In the middle of a Covid year, getting things done on time with the right suppliers was tough. I didn’t want to just put the book on Amazon. I wanted to produce it myself, to a special quality. I wanted to make sure that when it went out, it went to people with a personal touch. So, it was time-consuming and tricky to get it all done before the end of a ‘pandemic’ year, but it was well worthwhile.
Is there any one area of the book that would be your favourite?
Yes, page 53. You’ll have to get your hands on a copy to find out what it is.
What are the ways in which yoga can help people?
More than anything yoga has helped me to reclaim confidence in myself. To have a calm but unwavering belief I can overcome anything. This is the essence of my style of yoga, which I call superari. This means, in Latin, the will to overcome. A lot of people think they can’t do something before they’ve even tried. People often say to me ‘I’d like to try yoga, but I’m not flexible’. My response to that is ‘not flexible in the mind, or the body?’. If you are open enough to try, then all things are possible.
A lot of people have suffered mentally during lockdown. So, how does yoga benefit people’s mental wellbeing?
In two ways – connection to breath and physical movement. These two combined can help anyone with mental illness. When you lose yourself in movement, the mind settles. When you master the power of good breathing, your mind quietens. We are not taught these in schools, which is a shame; I think it is changing a bit now. But breath and movement, leading to meditation, are powerful in helping to address a multitude of mental illnesses.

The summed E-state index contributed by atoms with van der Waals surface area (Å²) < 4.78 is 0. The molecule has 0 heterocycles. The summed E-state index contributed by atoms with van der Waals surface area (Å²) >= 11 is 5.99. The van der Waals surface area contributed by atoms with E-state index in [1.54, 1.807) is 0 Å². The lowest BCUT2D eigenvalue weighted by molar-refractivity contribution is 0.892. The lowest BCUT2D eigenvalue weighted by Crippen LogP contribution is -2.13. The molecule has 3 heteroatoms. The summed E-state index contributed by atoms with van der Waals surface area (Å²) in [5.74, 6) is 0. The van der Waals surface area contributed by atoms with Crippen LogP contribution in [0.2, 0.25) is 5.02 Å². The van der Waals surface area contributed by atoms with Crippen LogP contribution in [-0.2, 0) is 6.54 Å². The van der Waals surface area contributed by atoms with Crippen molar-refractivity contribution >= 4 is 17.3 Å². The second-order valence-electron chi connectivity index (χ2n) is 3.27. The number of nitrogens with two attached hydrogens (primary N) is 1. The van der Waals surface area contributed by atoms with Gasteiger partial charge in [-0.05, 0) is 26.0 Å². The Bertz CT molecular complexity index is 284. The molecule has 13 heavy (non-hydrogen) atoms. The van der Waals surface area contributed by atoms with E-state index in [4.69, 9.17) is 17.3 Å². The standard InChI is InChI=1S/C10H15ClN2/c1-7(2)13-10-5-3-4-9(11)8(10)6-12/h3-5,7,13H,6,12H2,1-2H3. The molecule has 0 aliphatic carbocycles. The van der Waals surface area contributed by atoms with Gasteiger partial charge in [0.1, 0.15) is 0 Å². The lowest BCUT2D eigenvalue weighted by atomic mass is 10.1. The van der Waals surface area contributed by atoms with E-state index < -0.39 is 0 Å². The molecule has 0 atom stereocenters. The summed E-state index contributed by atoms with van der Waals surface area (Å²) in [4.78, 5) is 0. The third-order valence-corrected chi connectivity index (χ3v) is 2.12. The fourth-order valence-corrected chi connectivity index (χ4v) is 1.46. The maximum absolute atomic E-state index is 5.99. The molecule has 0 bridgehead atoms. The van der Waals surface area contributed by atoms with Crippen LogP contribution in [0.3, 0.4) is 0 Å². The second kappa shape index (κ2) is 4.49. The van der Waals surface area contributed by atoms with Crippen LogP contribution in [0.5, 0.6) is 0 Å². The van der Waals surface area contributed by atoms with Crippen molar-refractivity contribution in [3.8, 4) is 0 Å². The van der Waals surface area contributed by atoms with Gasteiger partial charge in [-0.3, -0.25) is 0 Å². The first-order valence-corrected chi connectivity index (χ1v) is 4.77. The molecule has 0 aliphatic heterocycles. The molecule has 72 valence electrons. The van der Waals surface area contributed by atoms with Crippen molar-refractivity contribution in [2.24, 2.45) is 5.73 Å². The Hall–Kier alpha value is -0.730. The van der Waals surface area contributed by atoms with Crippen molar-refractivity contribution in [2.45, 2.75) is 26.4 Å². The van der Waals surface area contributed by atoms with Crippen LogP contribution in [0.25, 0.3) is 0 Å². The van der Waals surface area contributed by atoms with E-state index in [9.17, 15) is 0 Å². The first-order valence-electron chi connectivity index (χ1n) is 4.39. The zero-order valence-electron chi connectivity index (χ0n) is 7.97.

You have a thriving online class, retreats and a book. What else can we expect from you?
I’ve never really been one to have a ‘business’ plan. My guide principle is always to try and be the best teacher I can be. Classes, podcasts, retreats and the book are ways in which I can teach more differently, to help people. Honestly, I just feel lucky to have remained in a position to continue being able to do what I want to do, especially in 2020 and now.
What inspires you as a yoga master?
I have a number of teachers I look up to, but I don’t believe in gurus. I think a good yoga instructor will lead to an understanding you are your greatest teacher. You have everything you need within you to survive and thrive. A teacher is merely there to remind you of what you already know and the strength you already have.
Why do you love yoga?
There is no end to what can be learned. And the benefits to health are also limitless. It’s like the whole universe wrote a book and called it yoga. And I want to spend my life exploring it, knowing fully well I’ll never know it all, no one will, but I’ll have a brilliant ride along the way!
Why should we pick up the book?
Even if you read one page, I believe it can help your mind or reactions in a really positive way. It’s a very useful book too. It has been illustrated by Lata Varsani, who is a wonderful artist. It will provoke positive thinking and you can actually use it as a journal too. Every word, every drawing has been created with great care and deep thought. What’s not to love?